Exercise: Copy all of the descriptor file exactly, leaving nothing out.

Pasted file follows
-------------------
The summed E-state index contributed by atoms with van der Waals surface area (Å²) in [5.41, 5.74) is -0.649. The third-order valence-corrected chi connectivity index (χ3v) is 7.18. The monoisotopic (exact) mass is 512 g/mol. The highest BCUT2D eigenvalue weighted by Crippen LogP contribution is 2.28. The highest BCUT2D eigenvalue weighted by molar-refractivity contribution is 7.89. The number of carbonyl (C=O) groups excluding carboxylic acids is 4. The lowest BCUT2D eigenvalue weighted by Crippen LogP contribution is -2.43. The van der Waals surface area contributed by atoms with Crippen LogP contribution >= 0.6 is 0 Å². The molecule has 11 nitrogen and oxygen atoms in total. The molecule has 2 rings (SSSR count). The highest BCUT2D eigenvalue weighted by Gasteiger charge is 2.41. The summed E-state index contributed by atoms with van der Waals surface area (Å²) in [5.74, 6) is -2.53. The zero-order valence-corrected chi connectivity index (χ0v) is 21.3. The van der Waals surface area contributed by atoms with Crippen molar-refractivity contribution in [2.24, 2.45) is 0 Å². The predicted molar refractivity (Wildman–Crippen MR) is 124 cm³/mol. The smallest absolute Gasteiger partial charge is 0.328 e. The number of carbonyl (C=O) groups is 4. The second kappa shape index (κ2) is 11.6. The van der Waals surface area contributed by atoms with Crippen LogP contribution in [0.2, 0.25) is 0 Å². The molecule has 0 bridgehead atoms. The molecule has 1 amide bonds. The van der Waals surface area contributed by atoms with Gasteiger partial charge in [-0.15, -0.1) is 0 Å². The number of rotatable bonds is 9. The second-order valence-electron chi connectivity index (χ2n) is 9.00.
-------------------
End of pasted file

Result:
The summed E-state index contributed by atoms with van der Waals surface area (Å²) in [5.41, 5.74) is -0.649. The third-order valence-corrected chi connectivity index (χ3v) is 7.18. The monoisotopic (exact) mass is 512 g/mol. The highest BCUT2D eigenvalue weighted by Crippen LogP contribution is 2.28. The highest BCUT2D eigenvalue weighted by molar-refractivity contribution is 7.89. The number of carbonyl (C=O) groups excluding carboxylic acids is 4. The lowest BCUT2D eigenvalue weighted by Crippen LogP contribution is -2.43. The van der Waals surface area contributed by atoms with Crippen LogP contribution >= 0.6 is 0 Å². The molecule has 11 nitrogen and oxygen atoms in total. The molecule has 2 rings (SSSR count). The highest BCUT2D eigenvalue weighted by Gasteiger charge is 2.41. The summed E-state index contributed by atoms with van der Waals surface area (Å²) in [5.74, 6) is -2.53. The zero-order valence-corrected chi connectivity index (χ0v) is 21.3. The van der Waals surface area contributed by atoms with Crippen molar-refractivity contribution in [2.24, 2.45) is 0 Å². The predicted molar refractivity (Wildman–Crippen MR) is 124 cm³/mol. The smallest absolute Gasteiger partial charge is 0.328 e. The number of carbonyl (C=O) groups is 4. The second kappa shape index (κ2) is 11.6. The van der Waals surface area contributed by atoms with Crippen LogP contribution in [0.2, 0.25) is 0 Å². The molecule has 0 bridgehead atoms. The molecule has 1 amide bonds. The van der Waals surface area contributed by atoms with Gasteiger partial charge in [-0.15, -0.1) is 0 Å². The number of rotatable bonds is 9. The second-order valence-electron chi connectivity index (χ2n) is 9.00.